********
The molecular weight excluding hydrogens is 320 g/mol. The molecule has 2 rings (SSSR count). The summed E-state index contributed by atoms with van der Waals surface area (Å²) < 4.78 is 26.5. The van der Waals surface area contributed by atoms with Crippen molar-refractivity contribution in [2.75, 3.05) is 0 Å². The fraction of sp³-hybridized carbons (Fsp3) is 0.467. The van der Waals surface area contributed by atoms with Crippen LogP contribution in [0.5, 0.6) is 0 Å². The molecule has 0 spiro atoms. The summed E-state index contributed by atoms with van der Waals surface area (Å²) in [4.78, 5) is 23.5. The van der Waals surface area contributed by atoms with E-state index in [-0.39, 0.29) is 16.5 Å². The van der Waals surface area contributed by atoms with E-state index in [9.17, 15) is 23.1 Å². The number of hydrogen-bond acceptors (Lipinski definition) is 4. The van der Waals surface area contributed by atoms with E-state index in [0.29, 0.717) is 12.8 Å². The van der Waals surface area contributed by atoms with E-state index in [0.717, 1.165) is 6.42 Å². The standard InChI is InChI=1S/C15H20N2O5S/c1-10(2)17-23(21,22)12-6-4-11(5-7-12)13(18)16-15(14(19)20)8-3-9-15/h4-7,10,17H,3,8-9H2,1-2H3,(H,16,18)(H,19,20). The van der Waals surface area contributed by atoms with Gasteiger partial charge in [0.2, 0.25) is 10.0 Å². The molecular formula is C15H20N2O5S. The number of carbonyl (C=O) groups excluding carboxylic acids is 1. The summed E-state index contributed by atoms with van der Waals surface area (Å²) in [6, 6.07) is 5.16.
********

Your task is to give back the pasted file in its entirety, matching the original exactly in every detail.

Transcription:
The molecular weight excluding hydrogens is 320 g/mol. The molecule has 2 rings (SSSR count). The summed E-state index contributed by atoms with van der Waals surface area (Å²) < 4.78 is 26.5. The van der Waals surface area contributed by atoms with Crippen molar-refractivity contribution in [2.75, 3.05) is 0 Å². The fraction of sp³-hybridized carbons (Fsp3) is 0.467. The van der Waals surface area contributed by atoms with Crippen LogP contribution in [0.5, 0.6) is 0 Å². The molecule has 0 spiro atoms. The summed E-state index contributed by atoms with van der Waals surface area (Å²) in [4.78, 5) is 23.5. The van der Waals surface area contributed by atoms with E-state index in [-0.39, 0.29) is 16.5 Å². The van der Waals surface area contributed by atoms with E-state index in [9.17, 15) is 23.1 Å². The number of hydrogen-bond acceptors (Lipinski definition) is 4. The van der Waals surface area contributed by atoms with E-state index in [0.29, 0.717) is 12.8 Å². The van der Waals surface area contributed by atoms with E-state index in [0.717, 1.165) is 6.42 Å². The standard InChI is InChI=1S/C15H20N2O5S/c1-10(2)17-23(21,22)12-6-4-11(5-7-12)13(18)16-15(14(19)20)8-3-9-15/h4-7,10,17H,3,8-9H2,1-2H3,(H,16,18)(H,19,20). The van der Waals surface area contributed by atoms with Gasteiger partial charge in [0.2, 0.25) is 10.0 Å². The molecular formula is C15H20N2O5S. The number of carbonyl (C=O) groups excluding carboxylic acids is 1. The summed E-state index contributed by atoms with van der Waals surface area (Å²) in [6, 6.07) is 5.16.